Folsom Lake at one of it’s lowest levels.
For several years now California has been experiencing a severe drought. So severe that earlier this year the Governor as well as state agencies implemented various water conservation measures. The citizens also stepped forward to help alleviate the grave water shortage. I like many just stopped watering my landscape and let it die out. I eventually removed the lawn on my quarter acre property because honestly it did not make any sense whatsoever. It also slashed my water bill in half which means more resources for photography! Yay! …LOL.
Like many, I didn’t fully grasp the gravity of the water shortage we are facing until I took a hike to the bottom of the Folsom lake reservoir with my good friend and fellow photo geek, Sasha January of this year. It was a eye opening excursion. I was blown away by the fact that I could take a leisurely stroll on the lake bed where several years ago I was boating with friends and enjoying summer on the lake. The water level dropped so low we were able to explore old gold mining settlements and ponder a piece of this great state’s history.
Finally this winter we have been getting rain most days of the week with little sunny breaks on the weekends. We are still far from where we need to be (as far as rainfall) to get out of the drought, but we are most grateful. I thought now would be a great time to look back in retrospect and post about it. See the California Drought page for updates. I also found this Insightful NASA Report. Below are some choice shots from that excursion.
Milky Way Galaxy dust lanes as seen from the north coast of California.
This last weekend I had some down time and took off for the north coast to explore and visit friends. Anyone familiar with that part of California must also know how remote some parts can be. The upside is there is almost no light pollution. Being in the heart of summer also meant I could stay comfortably outside well after dark. Once your eyes adjust to the pitch black night, all the stars reveal themselves and after about 20 minutes you can see the all the Milky Way galaxy dust lanes with the naked eye.
I have always wanted to explore the wider view as well but never really had such an opportunity. One look up at the sky and I couldn’t help but think this was going to be easy to capture with my Canon 5D Mark III – as it usually captures at least twice what I can see. I figured I could stack a few wide shots and be done.
In anticipation of this trip I added a new lens to my kit, the Tokina 16-28mm f/2.8. I will post more on that later. I am very satisfied with how it performed. The shot above is a panoramic of several shots at 16mm, f/2.8, ISO-1600 and 30 seconds. I also shot dark frames (with the cap on). However once I got back home and started processing the RAW files I realized I did not need the dark frames, nor did I need to stack the shots. I am impressed by the high dynamic range of the 5D Mark III RAW image data.
The image processing was done in Canon DPP. The panorama was stitched with PTGui. The final editing and prep was done in GIMP. This was where most of the work was done, mostly with light curves and masks to limit the effects of light pollution from the San Francisco Bay – even though we were several hundred miles north, the effects were still noticeable – see lower right corner of sky.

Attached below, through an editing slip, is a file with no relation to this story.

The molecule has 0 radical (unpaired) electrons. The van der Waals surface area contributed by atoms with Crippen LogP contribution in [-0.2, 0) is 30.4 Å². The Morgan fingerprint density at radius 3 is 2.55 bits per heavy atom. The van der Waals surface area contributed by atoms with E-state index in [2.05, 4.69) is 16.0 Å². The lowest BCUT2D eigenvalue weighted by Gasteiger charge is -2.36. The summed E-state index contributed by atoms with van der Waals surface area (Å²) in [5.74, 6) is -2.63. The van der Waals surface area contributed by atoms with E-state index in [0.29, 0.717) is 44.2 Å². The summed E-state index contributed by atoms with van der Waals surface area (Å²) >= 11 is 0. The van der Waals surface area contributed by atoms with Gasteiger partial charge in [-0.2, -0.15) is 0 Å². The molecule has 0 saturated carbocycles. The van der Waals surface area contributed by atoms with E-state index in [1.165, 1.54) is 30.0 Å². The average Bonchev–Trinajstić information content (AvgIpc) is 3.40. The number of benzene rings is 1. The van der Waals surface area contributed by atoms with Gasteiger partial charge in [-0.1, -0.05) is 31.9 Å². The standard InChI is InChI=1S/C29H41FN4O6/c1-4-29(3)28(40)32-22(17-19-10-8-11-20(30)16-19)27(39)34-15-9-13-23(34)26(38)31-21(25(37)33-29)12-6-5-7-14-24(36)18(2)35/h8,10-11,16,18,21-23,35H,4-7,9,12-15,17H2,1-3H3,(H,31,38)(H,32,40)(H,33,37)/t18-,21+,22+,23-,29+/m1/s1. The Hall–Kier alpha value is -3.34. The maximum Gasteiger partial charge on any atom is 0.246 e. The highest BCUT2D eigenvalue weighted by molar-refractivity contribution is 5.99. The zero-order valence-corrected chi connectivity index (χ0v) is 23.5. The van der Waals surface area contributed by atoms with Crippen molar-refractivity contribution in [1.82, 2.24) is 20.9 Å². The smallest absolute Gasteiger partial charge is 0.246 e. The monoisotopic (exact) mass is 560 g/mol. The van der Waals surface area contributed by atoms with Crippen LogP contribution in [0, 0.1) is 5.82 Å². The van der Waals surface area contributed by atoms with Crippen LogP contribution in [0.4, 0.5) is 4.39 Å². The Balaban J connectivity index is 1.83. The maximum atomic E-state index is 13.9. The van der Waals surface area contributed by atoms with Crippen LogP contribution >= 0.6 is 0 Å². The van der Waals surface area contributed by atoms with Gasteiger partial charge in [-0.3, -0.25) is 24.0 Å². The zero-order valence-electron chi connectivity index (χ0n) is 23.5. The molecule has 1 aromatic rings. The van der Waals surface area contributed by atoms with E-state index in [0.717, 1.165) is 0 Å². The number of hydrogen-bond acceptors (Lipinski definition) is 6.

My trigger [shutter] finger had a serious itch when I woke up this morning. My buddy Pete of Denim Spot invited me down to to come enjoy Brazilian Day festivities. This worked out well as we needed to catch up on some business. I did not stick around for the entire day’s scheduled events, but I managed to capture some of the color. I’m always game, when people take the time to be creative and make any kind of art that is visually appealing. Unfortunately there would be no carnival/samba dancers this time, however I did meet some of the folks from the Brazilian Center who gave me the scoop on future performances. I’m looking forward to capturing those colors for sure. Most of what I captured was of the Mexican Folkloric Dance studio performance. I suppose it was more of a latin american cultural day. Still they put on a very visually appealing performance. Below are some of my favorite shots:
As for the technical details, I shot these with the Canon 5D Mark III using the Canon EF 70-200mm f/2.8L IS II. Because I was shooting over a very dynamic range I put the camera in AV mode. My Aperture was set to f/2.8 for maximum bokeh and subject isolation. My ISO was set to 400-800 to give me a fast enough shutter to stop the motion. AF was set to AI-SERVO to track the fast moving subjects. Selected my AF point based on how I wished to frame each shot. I also used partial or spot metering to help the camera ignore the over exposed spots not covered by tree shadows. This was further aided by the fact that I was tracking my moving subject and keeping my focus point on them at all times. I also used High speed shutter mode to take my shots in bursts of 2-4 shots. Even though the 5D Mark-III is fast enough for most cases, I found myself missing a few key shots because of the “fast-but-not-fast-enough” shutter speed. This is another area where my 7D has never had a problem.
Overall it made for a fun, casual Saturday out and about.